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Discussion Starter · #1 ·
What if you bought quality dogs from well known reputable breeders and decided that you wanted to create your own line? Like taking red boy x jeep pup and breeding it too a jocko x mayday and you keep these going for at least 7 generations. Then at what point do those dogs become your bloodline and not the originals? Just for food for thought :unsure::unsure::oops:

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assuming you spent years working on a yard and participating in all aspects of a working dog breeding program BEFORE actually attempting this.
  • having established a functional goal and objective for this new "bloodline" that actually improves on the original stock and offers something different (clearly distinguishable from original stock).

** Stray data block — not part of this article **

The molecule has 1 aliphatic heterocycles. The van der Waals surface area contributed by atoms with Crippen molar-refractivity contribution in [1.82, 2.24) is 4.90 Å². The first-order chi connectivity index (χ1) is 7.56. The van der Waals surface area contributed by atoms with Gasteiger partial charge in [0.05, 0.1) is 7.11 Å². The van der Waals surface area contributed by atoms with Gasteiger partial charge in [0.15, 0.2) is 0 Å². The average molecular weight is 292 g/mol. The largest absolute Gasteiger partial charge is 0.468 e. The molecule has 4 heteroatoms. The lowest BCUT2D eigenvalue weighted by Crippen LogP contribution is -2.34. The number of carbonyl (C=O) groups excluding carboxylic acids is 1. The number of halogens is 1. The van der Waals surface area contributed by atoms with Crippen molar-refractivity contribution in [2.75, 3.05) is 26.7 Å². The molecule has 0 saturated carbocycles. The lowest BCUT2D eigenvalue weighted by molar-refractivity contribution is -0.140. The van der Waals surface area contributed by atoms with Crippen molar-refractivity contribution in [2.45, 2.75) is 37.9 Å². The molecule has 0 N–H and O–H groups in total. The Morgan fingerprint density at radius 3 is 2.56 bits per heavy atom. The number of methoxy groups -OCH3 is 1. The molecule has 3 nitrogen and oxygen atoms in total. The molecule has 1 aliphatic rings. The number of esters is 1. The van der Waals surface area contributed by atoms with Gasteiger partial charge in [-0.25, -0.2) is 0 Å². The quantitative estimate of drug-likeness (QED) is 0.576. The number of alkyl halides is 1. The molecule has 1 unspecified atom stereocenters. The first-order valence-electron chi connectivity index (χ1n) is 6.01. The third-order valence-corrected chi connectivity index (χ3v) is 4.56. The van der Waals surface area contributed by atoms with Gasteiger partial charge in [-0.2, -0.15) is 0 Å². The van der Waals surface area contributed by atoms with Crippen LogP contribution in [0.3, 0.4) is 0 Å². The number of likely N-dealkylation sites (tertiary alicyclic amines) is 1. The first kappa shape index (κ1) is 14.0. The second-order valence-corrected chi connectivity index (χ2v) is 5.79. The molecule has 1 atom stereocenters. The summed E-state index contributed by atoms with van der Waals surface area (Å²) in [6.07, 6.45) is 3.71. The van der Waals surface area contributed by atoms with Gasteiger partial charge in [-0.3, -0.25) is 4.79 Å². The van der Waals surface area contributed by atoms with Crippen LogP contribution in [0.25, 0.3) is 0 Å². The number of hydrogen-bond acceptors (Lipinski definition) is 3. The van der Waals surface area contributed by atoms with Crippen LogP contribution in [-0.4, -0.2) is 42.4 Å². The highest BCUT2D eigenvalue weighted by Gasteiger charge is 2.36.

• understanding the specifics of canine genetics and how the law of probability is used to shape offspring.
  • can properly evaluate a dog's structural soundness, health, and behavioral temperament.
  • are able to select brood stock that will serve your overall goals (pedigree analysis, assessing genetic potential).
  • design a program and implement breeding strategies that achieve predetermined objectives.
  • have the discipline to remove any/all dogs from the breeding program that do not meet standards.

i would say when dogs on your yard are consistently, predictably, reliably, and safely producing the objective, you might be close to a new bloodline. 7 generations may not be enough. 7 litters of pups does not a bloodline make.

but i'm no breeder. and i would never attempt it. the responsibility alone would be too great. not to mention the time and money it would take to do it respectably.
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